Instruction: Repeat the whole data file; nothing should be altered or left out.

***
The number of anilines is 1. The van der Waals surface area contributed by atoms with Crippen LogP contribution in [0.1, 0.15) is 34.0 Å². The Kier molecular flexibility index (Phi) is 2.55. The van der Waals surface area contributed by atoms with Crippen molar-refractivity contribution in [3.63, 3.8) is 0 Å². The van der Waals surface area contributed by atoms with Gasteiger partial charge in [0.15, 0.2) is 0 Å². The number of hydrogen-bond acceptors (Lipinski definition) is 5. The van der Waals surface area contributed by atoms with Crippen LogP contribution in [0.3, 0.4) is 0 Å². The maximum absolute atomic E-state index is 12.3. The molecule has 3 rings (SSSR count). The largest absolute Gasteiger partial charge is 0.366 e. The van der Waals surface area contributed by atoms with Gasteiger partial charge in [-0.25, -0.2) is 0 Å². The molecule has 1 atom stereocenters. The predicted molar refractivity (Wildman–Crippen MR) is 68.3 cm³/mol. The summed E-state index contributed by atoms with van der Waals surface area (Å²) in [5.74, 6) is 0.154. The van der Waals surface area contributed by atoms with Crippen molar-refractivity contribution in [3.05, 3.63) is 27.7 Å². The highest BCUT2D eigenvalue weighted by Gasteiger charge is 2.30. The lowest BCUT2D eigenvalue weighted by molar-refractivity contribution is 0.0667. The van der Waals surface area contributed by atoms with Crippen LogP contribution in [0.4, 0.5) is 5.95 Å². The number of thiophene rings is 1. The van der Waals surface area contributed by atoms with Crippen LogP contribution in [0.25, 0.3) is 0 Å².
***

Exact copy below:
The number of anilines is 1. The van der Waals surface area contributed by atoms with Crippen LogP contribution in [0.1, 0.15) is 34.0 Å². The Kier molecular flexibility index (Phi) is 2.55. The van der Waals surface area contributed by atoms with Crippen molar-refractivity contribution in [3.63, 3.8) is 0 Å². The van der Waals surface area contributed by atoms with Gasteiger partial charge in [0.15, 0.2) is 0 Å². The number of hydrogen-bond acceptors (Lipinski definition) is 5. The van der Waals surface area contributed by atoms with Crippen LogP contribution in [0.3, 0.4) is 0 Å². The maximum absolute atomic E-state index is 12.3. The molecule has 3 rings (SSSR count). The largest absolute Gasteiger partial charge is 0.366 e. The van der Waals surface area contributed by atoms with Gasteiger partial charge in [-0.25, -0.2) is 0 Å². The molecule has 1 atom stereocenters. The predicted molar refractivity (Wildman–Crippen MR) is 68.3 cm³/mol. The summed E-state index contributed by atoms with van der Waals surface area (Å²) in [5.74, 6) is 0.154. The van der Waals surface area contributed by atoms with Crippen molar-refractivity contribution in [3.05, 3.63) is 27.7 Å². The highest BCUT2D eigenvalue weighted by Gasteiger charge is 2.30. The lowest BCUT2D eigenvalue weighted by molar-refractivity contribution is 0.0667. The van der Waals surface area contributed by atoms with Crippen LogP contribution in [0.4, 0.5) is 5.95 Å². The number of thiophene rings is 1. The van der Waals surface area contributed by atoms with Crippen LogP contribution in [0.25, 0.3) is 0 Å².